Teacher Report Card Results 2017 (Part 1)

I gave a Teacher Report Card survey to my classes about a month before school ended this year. The reason for that was 1) I was gone that day to be at the Western ICTM Conference, 2) I also wanted to give a survey to get some data for my upcoming probability unit and put those questions first, and 3) I have realized over the years that giving it on the last day does not always give me genuine results. I don’t know if a month before is better, but I think it worked. I had distributed it on Google Classroom so I knew which students finished it, but kept the responses anonymous. So over the last month of school I had some trickle in, too.

It was almost the same as mine from 2016. Part 1 Results and reflections follow.

Screen Shot 2017-07-04 at 4.38.06 PM

Averages for the Likert Scale-type questions (first number is score from 2016 and second number is score from 2017):

I think that Ms. Walczak…

  1. Respects each student: 4.77 –> 4.78
  2. Uses language that we can all understand: 4.31 –> 4.48
  3. Tries to see the student’s point of view: 4.26 –> 4.36
  4. Does a good job of treating all students the same: 4.66 –> 4.69
  5. Explains topics clearly: 4.06 –> 4.12
  6. Seems to enjoy teaching: 4.48 –> 4.71
  7. Shows interest in students’ lives: 4.15 –> 4.25
  8. Makes me feel important: 4.32 –> 4.27
  9. Keeps the class under control without being too tough: 4.49 –> 4.52
  10. Has a good pace (not too fast or too slow): 3.98 –> 4.09
  11. Answers questions completely: 4 –> 4.34
  12. Praises good work: 4.58 –> 4.51
  13. Grades fairly: 4.77 –> 4.66
  14. Encourages me to be responsible: 4.57 –> 4.47
  15. Cares about her students: (didn’t ask) –> 4.62
  16. Loves math: (didn’t ask) –> 4.87

So I am actually kind of surprised by these results but then not that surprised. The population I taught in 2016-2017 was very very different than from 2015-2016, in number of students, racial and socioeconomic diversity of students, type of classes, age range, motivation level, outside influences, etc. So I was expecting the results to be pretty different, as well. But then when I think about it I realize that I tried to treat the kids with respect in both schools and did my best in both schools to teach the required content in the best way. I definitely missed the mark sometimes on those things in both years.

This year I also looked closely at every response that had given me a 2 or 1 in a category to find what that student specifically said in the other parts. It was interesting that some of those were my highest praises. I guess students understand that there’s always something to work on. (Or they didn’t understand the scale, but there were probably ones that didn’t understand that went in my favor, too, so it probably doesn’t matter.) Also, two students who gave me lowest scores answered everything exactly the same but substituted the other students’ name into answers (I’m assuming – I guess it could be other random students). I’m not sure if I should still include their responses since they weren’t really answering, but I did anyway.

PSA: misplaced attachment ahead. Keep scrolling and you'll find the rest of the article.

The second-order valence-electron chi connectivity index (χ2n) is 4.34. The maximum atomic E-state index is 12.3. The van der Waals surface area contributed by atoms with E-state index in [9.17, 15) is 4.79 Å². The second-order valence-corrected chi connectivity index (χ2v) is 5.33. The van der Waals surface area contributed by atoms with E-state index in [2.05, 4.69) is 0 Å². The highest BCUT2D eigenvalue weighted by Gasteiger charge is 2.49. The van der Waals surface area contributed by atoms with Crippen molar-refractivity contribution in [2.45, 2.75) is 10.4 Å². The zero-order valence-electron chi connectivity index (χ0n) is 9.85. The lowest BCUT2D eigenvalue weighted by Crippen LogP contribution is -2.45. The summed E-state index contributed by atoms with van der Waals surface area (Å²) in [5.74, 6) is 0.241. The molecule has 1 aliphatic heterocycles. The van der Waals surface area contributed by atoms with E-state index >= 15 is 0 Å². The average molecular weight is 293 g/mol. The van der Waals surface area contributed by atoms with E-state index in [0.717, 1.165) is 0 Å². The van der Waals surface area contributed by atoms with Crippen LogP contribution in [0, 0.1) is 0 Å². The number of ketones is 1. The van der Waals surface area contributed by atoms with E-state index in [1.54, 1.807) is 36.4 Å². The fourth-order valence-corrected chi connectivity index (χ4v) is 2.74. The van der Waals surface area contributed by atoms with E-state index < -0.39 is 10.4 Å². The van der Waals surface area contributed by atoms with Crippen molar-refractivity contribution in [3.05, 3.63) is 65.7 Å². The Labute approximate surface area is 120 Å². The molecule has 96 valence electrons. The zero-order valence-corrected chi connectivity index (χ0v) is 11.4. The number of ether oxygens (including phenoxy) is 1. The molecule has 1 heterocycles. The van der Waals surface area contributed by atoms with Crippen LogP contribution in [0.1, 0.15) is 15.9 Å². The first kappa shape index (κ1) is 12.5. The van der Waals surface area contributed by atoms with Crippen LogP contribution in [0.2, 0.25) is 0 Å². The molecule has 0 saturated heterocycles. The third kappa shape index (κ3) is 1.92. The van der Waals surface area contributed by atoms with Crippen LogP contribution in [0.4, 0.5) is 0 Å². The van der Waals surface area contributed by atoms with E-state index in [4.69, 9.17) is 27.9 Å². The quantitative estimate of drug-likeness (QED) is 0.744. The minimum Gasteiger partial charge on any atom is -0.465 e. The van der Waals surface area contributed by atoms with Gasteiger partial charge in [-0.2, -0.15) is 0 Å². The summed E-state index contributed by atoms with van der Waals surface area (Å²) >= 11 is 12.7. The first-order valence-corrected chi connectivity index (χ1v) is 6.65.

A lot of categories improved! The only ones that didn’t were “Makes me feel important”, “Praises good work”, “Grades fairly”, and “Encourages me to be responsible”. Those do make me kind of sad. I don’t really know what I did differently that made them decrease, besides “Grades fairly”. The other ones I felt like I specifically made more of an effort on this year, but I guess it didn’t come through.

I was expecting a lower score on the “Grades fairly” because I didn’t have much choice in grading this year. I had to give quizzes and tests using Mastery Manager, which grades multiple choice and numerical answer questions for you and had to take those scores. There was no partial credit on any assessment I gave this year. I didn’t like it but didn’t have any way to fight it. That accounted for 80% of their semester grade and their final exam grade, which is 10% of their final semester grade. The other portion of their grade came mostly from my Reflections in Google Classroom and I don’t think anyone was really arguing about those, but maybe they were. Most got a 100% and if they didn’t they could always go back and fix them. Maybe I’ll write a post on those at some point.

My lowest score, for the second year in a row, was about pacing. To be honest, though, I didn’t have much of a choice on that either. I had to give my assessments on the same days as the other teachers of the courses (or within a day, really). The math department is working on better pacing because we all recognized it was bad with the new curriculum. And once again, “Explains topics clearly” was the next lowest. I am confident that I will improve on this as I continue teaching. Next year I will be teaching one of the same courses, although it will change from regular to honors level. I hope my score improves in this category, especially in the honors course.

My highest were “Loves math”, “Respects each student”, and “Seems to enjoy teaching”. Yay! I would hate to have those at the bottom. I think it’s really important for students to see people enjoying what they do in their professions. I also think that no student will learn if they feel disrespected. In fact, only 4 students gave me my lowest score of 3 in that one! Kind of weird that some of the ones I feel are related to those didn’t get as high of scores.

Overall I am pleased with these results. I feel like it was a bumpy year but I tried pretty hard. I can still improve in everything but I’ve come a long way since my first year.

C’est intéressant de voir ces résultats et les comparer a l’année précédente.

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